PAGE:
Last Sunday I stopped at Game Empire in Pasadena.
But as I thumbed through books and studied boxes, I was struck by something I hadn't really noticed so obviously before: trade dress is more important than content.
I looked at Bruges, and was struck by how much it reminded me of a dozen other resource management and strategy games, such as Doge, which I already own. Change the tokens, the cards, and the nominal setting and Bruges could be set in Antwerp or a dozen other cities as easily as Doge could be set in Livorno or Amsterdam or anyplace else with canals. Most of the games weren't about anything but rules of incredible sameness, and the trade dress of pirates and merchanters or Renaissance traders or whatever existed solely as window dressing.
On top of a book case full of Warhammer 40K books sat a copy of Avalon Hill's Starship Troopers, still in the shrink wrap - and only twenty-five bucks?! that's crazy cheap! All of the minis and army books and terrain and the meticulous and relentless art direction, just to offer the same bughunts as the board-game-in-a-box on top of the bookcase. In the future, there is only trade dress once again.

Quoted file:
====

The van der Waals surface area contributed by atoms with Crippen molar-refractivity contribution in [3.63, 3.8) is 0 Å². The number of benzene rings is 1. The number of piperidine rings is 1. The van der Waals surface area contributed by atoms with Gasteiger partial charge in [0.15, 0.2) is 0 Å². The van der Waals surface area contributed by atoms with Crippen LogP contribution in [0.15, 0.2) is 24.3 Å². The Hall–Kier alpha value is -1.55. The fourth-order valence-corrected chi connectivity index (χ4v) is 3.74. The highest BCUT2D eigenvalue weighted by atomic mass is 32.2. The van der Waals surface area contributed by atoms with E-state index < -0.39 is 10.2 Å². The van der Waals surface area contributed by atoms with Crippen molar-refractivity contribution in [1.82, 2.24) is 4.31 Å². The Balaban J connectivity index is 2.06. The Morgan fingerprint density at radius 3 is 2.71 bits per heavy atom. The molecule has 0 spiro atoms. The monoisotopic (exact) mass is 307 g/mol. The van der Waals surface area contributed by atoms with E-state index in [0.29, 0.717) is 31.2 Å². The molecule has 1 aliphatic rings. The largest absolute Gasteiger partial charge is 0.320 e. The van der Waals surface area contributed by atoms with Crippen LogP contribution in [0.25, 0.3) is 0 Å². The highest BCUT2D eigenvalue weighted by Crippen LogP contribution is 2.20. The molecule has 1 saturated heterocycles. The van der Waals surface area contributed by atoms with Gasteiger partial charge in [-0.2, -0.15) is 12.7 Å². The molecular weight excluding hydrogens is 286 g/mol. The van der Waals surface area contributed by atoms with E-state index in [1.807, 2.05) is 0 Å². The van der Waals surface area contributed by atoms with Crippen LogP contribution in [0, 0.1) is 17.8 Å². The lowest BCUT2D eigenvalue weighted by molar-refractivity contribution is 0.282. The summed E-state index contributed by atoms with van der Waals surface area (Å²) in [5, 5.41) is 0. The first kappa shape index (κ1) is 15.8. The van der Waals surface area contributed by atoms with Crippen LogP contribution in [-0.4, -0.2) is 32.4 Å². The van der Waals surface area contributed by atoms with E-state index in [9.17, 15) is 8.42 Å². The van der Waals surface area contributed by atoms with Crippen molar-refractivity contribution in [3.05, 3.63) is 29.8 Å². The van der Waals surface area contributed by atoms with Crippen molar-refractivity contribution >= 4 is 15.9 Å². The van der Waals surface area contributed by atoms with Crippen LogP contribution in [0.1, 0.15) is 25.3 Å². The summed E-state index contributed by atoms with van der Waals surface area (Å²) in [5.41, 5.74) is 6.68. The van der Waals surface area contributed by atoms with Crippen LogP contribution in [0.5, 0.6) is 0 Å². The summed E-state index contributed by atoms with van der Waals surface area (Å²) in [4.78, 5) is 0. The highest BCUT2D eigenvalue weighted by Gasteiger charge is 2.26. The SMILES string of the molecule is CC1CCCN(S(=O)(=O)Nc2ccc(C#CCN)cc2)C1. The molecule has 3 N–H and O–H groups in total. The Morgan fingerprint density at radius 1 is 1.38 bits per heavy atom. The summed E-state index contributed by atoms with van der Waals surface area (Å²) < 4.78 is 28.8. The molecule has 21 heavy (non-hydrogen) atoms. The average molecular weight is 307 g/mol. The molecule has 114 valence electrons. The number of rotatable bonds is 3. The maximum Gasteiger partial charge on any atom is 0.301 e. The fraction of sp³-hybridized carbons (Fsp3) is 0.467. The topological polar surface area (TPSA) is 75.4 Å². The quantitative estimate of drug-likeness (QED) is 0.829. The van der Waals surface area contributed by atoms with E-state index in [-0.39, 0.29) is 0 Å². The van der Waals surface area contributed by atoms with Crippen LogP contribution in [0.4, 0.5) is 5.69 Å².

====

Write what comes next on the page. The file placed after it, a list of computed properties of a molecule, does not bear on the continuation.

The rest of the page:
I flipped through FATE Core System. Talk about a game I really wanted to like but could never quite embrace. The core book reminded me why. Why are 'basic' roleplaying games so bloody involved? I've been playing for the better part of more than thirty-five years now, and if I'd had to read a rule book that big to start, I'd never've given up wargames. That point was reinforced when I got to our game later that day, and I pulled out my printed-out .pdfs for Flashing Blades - the core rules, the piracy supplement, and three adventures, all of which fit together in a term paper report cover. Our hobby is dominated by designers writing for existing gamers, and if this is supposed to attract new gamers, there's some serious delusion going on.
In the end, I bought some beautiful dice - two twenty-siders, two six-siders - the only products in that terrific store for which I had an actual use.